Wednesday, June 3, 2015

Raising Awareness for Atypical Trigeminal Neuralgia (ATN) - Black Hills 100 Race Training

Raising Awareness for Atypical Trigeminal Neuralgia (ATN) - Black Hills 100 Race Training

Atypical Trigeminal Neuralgia (ATN) - Symptoms (1)
Most patients report that their pain begins spontaneously and seemingly out of nowhere. Other patients say their pain follows a car accident, a blow to the face or dental surgery. Most physicians and dentists do not believe that dental work can cause trigeminal neuralgia. In these cases, it is more likely that the disorder was already developing, and the dental work caused the initial symptoms to be triggered coincidentally.
Pain often is first experienced along the upper or lower jaw, so many patients assume they have a dental abscess. Some patients see their dentists and actually have a root canal performed, which inevitably brings no relief. When the pain persists, patients realize the problem is not dental-related.

The pain of trigeminal neuralgia is defined as either classic or atypical. With classic pain, there are definite periods of remission. The pain is intensely sharp, throbbing and shock-like, and usually triggered by touching an area of the skin or by specific activities. Atypical pain often is present as a constant, burning sensation affecting a more widespread area of the face. With atypical trigeminal neuralgia, there may not be a remission period, and symptoms are usually more difficult to treat.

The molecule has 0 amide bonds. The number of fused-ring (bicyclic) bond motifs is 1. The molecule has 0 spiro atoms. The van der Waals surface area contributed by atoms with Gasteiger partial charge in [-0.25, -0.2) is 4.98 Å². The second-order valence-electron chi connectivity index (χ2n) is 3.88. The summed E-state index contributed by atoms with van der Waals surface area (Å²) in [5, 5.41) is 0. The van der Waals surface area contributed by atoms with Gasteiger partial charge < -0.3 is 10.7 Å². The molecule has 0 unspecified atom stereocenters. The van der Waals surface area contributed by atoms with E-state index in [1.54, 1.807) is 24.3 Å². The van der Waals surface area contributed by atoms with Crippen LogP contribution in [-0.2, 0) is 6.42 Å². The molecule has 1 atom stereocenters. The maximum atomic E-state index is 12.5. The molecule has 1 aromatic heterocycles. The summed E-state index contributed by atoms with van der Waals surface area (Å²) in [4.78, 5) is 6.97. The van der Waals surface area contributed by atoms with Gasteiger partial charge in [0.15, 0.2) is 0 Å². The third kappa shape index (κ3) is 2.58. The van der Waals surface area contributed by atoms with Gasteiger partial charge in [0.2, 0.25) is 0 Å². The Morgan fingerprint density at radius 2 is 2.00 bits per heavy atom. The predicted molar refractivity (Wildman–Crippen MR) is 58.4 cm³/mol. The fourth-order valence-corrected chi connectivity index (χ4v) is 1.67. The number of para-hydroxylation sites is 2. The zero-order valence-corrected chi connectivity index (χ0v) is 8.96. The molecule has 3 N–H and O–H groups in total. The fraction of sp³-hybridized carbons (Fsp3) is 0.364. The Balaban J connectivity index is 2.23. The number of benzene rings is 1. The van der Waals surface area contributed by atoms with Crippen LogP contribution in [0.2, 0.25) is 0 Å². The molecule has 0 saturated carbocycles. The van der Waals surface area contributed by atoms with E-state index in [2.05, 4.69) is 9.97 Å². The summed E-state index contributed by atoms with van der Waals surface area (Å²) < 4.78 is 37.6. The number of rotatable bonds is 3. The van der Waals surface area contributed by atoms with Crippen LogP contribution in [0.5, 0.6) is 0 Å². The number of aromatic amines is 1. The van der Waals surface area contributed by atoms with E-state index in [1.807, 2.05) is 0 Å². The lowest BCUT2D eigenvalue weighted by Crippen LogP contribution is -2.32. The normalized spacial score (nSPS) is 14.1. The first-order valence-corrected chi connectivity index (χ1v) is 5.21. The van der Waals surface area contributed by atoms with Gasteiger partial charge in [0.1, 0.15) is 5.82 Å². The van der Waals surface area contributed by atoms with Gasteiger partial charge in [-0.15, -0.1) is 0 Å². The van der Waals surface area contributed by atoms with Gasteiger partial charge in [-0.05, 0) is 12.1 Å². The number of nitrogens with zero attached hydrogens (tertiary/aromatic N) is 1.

Trigeminal neuralgia tends to run in cycles. Patients often suffer long stretches of frequent attacks followed by weeks, months or even years of little or no pain. The usual pattern, however, is for the attacks to intensify over time with shorter pain-free periods. Some patients suffer less than one attack a day, while others experience a dozen or more every hour. The pain typically begins with a sensation of electrical shocks that culminates in an excruciating stabbing pain within less than 20 seconds. The pain often leaves patients with uncontrollable facial twitching, which is why the disorder is also known as tic douloureux.
Attacks of trigeminal neuralgia may be triggered by the following:

  • Touching the skin lightly
  • Washing
  • Shaving
  • Brushing teeth
  • Blowing the nose
  • Drinking hot or cold beverages
  • Encountering a light breeze
  • Applying makeup
  • Smiling
  • Talking

The symptoms of several pain disorders are similar to those of trigeminal neuralgia. Temporal tendinitis involves cheek pain and tooth sensitivity, as well as headaches and neck and shoulder pain. This condition is called a "migraine mimic" because its symptoms are similar to those of a migraine. Ernest syndrome is an injury of the styomandubular ligament, which connects the base of the skull with the lower jaw, producing pain in areas of the face, head and neck. Occipital neuralgia involves pain in the front and back of the head that sometimes extends into the facial region.

(1) Source: The American Association of Neurological Surgeons (AANS)

Black Hills 100 - 50 Miler Race Training (24 days to race day):

Scheduled to run 57 miles this week in preparation for the 50 Miler on June 27th. Have covered 14 miles so far...43 miles to go before Sunday morning!

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